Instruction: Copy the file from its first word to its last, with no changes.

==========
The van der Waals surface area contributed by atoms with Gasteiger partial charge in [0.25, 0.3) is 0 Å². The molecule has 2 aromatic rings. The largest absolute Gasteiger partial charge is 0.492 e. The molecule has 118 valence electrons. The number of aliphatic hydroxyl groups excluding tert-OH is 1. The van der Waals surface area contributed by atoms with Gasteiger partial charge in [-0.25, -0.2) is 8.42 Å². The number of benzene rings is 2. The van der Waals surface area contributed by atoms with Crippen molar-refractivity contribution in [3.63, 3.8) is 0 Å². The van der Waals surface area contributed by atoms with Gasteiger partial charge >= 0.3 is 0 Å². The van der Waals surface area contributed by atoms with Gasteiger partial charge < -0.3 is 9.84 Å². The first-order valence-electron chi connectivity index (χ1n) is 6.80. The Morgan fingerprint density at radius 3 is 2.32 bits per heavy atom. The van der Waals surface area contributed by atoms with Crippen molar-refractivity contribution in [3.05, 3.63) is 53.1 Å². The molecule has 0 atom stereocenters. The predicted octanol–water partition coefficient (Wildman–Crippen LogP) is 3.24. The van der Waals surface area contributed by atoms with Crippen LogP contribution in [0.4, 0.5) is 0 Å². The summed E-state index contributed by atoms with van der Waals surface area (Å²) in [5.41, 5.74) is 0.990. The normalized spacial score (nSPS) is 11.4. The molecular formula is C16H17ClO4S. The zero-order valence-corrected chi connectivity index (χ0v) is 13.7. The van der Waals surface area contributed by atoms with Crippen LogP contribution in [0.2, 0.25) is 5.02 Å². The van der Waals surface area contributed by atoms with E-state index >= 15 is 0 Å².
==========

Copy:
The van der Waals surface area contributed by atoms with Gasteiger partial charge in [0.25, 0.3) is 0 Å². The molecule has 2 aromatic rings. The largest absolute Gasteiger partial charge is 0.492 e. The molecule has 118 valence electrons. The number of aliphatic hydroxyl groups excluding tert-OH is 1. The van der Waals surface area contributed by atoms with Gasteiger partial charge in [-0.25, -0.2) is 8.42 Å². The number of benzene rings is 2. The van der Waals surface area contributed by atoms with Crippen molar-refractivity contribution in [3.63, 3.8) is 0 Å². The van der Waals surface area contributed by atoms with Gasteiger partial charge >= 0.3 is 0 Å². The van der Waals surface area contributed by atoms with Gasteiger partial charge < -0.3 is 9.84 Å². The first-order valence-electron chi connectivity index (χ1n) is 6.80. The Morgan fingerprint density at radius 3 is 2.32 bits per heavy atom. The van der Waals surface area contributed by atoms with Crippen molar-refractivity contribution in [3.05, 3.63) is 53.1 Å². The molecule has 0 atom stereocenters. The predicted octanol–water partition coefficient (Wildman–Crippen LogP) is 3.24. The van der Waals surface area contributed by atoms with Crippen LogP contribution in [0.4, 0.5) is 0 Å². The summed E-state index contributed by atoms with van der Waals surface area (Å²) in [5.41, 5.74) is 0.990. The normalized spacial score (nSPS) is 11.4. The molecular formula is C16H17ClO4S. The zero-order valence-corrected chi connectivity index (χ0v) is 13.7. The van der Waals surface area contributed by atoms with Crippen LogP contribution in [0.2, 0.25) is 5.02 Å². The van der Waals surface area contributed by atoms with E-state index >= 15 is 0 Å².